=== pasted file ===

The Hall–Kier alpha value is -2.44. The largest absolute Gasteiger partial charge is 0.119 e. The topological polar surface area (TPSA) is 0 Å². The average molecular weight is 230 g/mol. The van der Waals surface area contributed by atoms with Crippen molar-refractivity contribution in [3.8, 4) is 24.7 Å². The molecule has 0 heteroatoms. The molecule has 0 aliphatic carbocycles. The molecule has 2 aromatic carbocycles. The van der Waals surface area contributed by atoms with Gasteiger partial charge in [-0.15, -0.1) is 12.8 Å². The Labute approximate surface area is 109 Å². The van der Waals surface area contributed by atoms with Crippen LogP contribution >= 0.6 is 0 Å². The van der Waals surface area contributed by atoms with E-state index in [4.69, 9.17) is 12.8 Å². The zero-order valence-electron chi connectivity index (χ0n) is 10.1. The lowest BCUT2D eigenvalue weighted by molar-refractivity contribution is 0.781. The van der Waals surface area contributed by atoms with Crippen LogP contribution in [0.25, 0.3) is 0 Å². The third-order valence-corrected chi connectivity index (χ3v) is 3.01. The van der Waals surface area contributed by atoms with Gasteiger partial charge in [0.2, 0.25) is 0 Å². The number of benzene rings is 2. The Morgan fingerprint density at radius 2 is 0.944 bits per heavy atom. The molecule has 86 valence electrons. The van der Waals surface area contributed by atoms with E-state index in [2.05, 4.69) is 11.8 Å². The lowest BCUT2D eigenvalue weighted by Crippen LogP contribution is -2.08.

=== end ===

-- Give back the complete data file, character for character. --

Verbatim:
The Hall–Kier alpha value is -2.44. The largest absolute Gasteiger partial charge is 0.119 e. The topological polar surface area (TPSA) is 0 Å². The average molecular weight is 230 g/mol. The van der Waals surface area contributed by atoms with Crippen molar-refractivity contribution in [3.8, 4) is 24.7 Å². The molecule has 0 heteroatoms. The molecule has 0 aliphatic carbocycles. The molecule has 2 aromatic carbocycles. The van der Waals surface area contributed by atoms with Gasteiger partial charge in [-0.15, -0.1) is 12.8 Å². The Labute approximate surface area is 109 Å². The van der Waals surface area contributed by atoms with Crippen LogP contribution >= 0.6 is 0 Å². The van der Waals surface area contributed by atoms with E-state index in [4.69, 9.17) is 12.8 Å². The zero-order valence-electron chi connectivity index (χ0n) is 10.1. The lowest BCUT2D eigenvalue weighted by molar-refractivity contribution is 0.781. The van der Waals surface area contributed by atoms with Crippen LogP contribution in [0.25, 0.3) is 0 Å². The third-order valence-corrected chi connectivity index (χ3v) is 3.01. The van der Waals surface area contributed by atoms with Gasteiger partial charge in [0.2, 0.25) is 0 Å². The number of benzene rings is 2. The Morgan fingerprint density at radius 2 is 0.944 bits per heavy atom. The molecule has 86 valence electrons. The van der Waals surface area contributed by atoms with E-state index in [2.05, 4.69) is 11.8 Å². The lowest BCUT2D eigenvalue weighted by Crippen LogP contribution is -2.08.